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Oct 20 2014 - 08:00 PM
Boredom, Frustration, And Confusion In Digital Learning
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Have you ever felt bored, confused, or frustrated by digital learning? The answer is probably yes for most, but how do these feelings impact learning and which emotional states require immediate attention? Research in human-computer interaction has often focused on cognitive topics like information overload and working memory load, but the relationship between learning and emotion might be even more important. Research in this area has the potential to give students and teachers greater insight into their e-learning experiences.

The authors conducted three separate studies that examined student emotion and learning activities in three interactive learning environments including digital tutoring systems and a problem-solving game. They particularly looked for feelings of boredom, confusion, delight, engaged concentration, frustration, and surprise. They found that engaged concentration and confusion were the most common feelings during students' learning sessions.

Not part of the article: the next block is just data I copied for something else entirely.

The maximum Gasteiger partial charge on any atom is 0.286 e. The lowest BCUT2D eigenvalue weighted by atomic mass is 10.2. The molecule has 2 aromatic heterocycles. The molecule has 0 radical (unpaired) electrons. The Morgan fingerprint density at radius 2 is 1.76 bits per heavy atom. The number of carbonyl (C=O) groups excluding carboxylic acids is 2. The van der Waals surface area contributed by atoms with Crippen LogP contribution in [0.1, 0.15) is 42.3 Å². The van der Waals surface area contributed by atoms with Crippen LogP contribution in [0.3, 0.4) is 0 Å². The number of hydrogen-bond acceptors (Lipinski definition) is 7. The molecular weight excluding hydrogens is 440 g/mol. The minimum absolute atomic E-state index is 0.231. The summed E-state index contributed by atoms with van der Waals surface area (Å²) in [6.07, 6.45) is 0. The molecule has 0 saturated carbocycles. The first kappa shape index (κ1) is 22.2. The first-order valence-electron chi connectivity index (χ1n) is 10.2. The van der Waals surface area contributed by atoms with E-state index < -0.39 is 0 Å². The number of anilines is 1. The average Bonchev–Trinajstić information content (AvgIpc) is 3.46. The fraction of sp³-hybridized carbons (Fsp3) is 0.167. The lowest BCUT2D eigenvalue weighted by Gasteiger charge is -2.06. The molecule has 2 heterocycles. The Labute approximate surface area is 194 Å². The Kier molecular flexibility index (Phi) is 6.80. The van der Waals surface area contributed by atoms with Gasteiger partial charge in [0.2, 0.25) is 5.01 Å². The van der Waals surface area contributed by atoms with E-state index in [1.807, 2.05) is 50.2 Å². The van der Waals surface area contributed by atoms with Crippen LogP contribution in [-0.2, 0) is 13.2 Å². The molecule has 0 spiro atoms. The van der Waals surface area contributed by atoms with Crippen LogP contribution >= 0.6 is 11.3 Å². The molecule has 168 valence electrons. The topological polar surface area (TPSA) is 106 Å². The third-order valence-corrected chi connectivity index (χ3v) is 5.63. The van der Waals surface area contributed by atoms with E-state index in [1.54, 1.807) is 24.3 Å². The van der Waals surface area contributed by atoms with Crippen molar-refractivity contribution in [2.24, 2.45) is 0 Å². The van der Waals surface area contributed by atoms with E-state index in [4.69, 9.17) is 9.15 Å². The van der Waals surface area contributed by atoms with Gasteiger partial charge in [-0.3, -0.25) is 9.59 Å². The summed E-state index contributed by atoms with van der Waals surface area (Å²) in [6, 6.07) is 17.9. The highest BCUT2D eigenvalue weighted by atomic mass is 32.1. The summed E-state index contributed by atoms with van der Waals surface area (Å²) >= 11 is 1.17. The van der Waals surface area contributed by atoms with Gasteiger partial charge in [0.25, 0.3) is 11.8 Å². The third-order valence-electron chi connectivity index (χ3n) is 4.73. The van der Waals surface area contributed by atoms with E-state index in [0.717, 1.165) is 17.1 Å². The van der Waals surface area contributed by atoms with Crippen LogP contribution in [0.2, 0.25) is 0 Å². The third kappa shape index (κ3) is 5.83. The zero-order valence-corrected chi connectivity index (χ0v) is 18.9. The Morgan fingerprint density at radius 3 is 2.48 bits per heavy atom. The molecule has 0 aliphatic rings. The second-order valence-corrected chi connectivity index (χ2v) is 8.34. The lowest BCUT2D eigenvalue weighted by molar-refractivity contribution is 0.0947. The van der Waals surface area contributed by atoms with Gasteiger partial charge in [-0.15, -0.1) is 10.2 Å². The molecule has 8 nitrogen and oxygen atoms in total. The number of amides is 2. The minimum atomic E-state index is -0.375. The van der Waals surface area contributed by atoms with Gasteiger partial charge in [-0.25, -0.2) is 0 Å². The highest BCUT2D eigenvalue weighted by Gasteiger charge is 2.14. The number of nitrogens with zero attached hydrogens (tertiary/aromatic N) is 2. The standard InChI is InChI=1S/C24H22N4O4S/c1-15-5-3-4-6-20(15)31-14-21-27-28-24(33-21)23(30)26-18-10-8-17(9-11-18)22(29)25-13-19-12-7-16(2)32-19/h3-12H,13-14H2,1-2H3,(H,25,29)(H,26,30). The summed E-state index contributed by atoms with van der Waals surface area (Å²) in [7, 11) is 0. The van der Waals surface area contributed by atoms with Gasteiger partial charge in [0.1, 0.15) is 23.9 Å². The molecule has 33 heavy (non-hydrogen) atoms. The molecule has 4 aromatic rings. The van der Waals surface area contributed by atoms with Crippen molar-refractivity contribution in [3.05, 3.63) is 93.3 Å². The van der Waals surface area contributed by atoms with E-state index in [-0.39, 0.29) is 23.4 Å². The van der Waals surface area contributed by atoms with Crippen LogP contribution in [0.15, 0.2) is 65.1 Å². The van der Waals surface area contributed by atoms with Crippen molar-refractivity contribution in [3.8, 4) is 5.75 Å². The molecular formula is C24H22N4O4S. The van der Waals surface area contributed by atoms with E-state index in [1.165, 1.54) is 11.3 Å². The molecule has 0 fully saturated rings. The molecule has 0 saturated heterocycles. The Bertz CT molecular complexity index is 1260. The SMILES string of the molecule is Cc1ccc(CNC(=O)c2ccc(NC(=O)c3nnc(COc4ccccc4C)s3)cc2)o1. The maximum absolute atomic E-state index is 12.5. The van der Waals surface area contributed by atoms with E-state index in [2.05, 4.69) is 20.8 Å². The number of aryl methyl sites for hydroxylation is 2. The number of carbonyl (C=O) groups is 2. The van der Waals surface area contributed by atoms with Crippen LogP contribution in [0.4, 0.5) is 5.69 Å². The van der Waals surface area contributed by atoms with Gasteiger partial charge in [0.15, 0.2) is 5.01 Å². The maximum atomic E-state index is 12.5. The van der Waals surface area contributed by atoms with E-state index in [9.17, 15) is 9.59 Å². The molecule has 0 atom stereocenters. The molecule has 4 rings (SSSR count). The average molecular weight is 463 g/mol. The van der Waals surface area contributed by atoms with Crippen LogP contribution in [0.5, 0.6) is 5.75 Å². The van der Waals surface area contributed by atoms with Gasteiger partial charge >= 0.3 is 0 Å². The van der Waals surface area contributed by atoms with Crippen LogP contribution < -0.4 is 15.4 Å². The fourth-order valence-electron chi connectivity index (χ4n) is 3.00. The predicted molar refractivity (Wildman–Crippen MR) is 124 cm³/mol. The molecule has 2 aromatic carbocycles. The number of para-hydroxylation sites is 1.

Boredom was the most persistent state; once students felt bored it became difficult to transition to other emotional states. Boredom was also the only state that significantly increased the chances that students would try to game the learning system and look for shortcuts, a behavior associated with poor learning outcomes. Frustration, a popular research focus in other studies, was not found to be as sticky as boredom and was not strongly associated with problematic learning behaviors like gaming the system.

This paper examined emotions across three specific interactive learning environments. Emotional states in digital learning could be influenced by content, activity, and user experience so further research is needed before these ideas can be applied generally. It seems clear from the study that boredom is far more damaging than frustration or confusion in the systems that were studied, so online educators may want to err on the side of difficulty in designing their digital lessons.

Baker, R. Sj., D’Mello, S. K., Rodrigo, M. M. T., & Graesser, A. C. (2010). Better to be frustrated than bored: The incidence, persistence, and impact of learners’ cognitive–affective states during interactions with three different computer-based learning environments. International Journal of Human-Computer Studies, 68(4), 223–241.

Image: image by Shiv_ via Flickr
|By: Ching-Fu Lan|667 Reads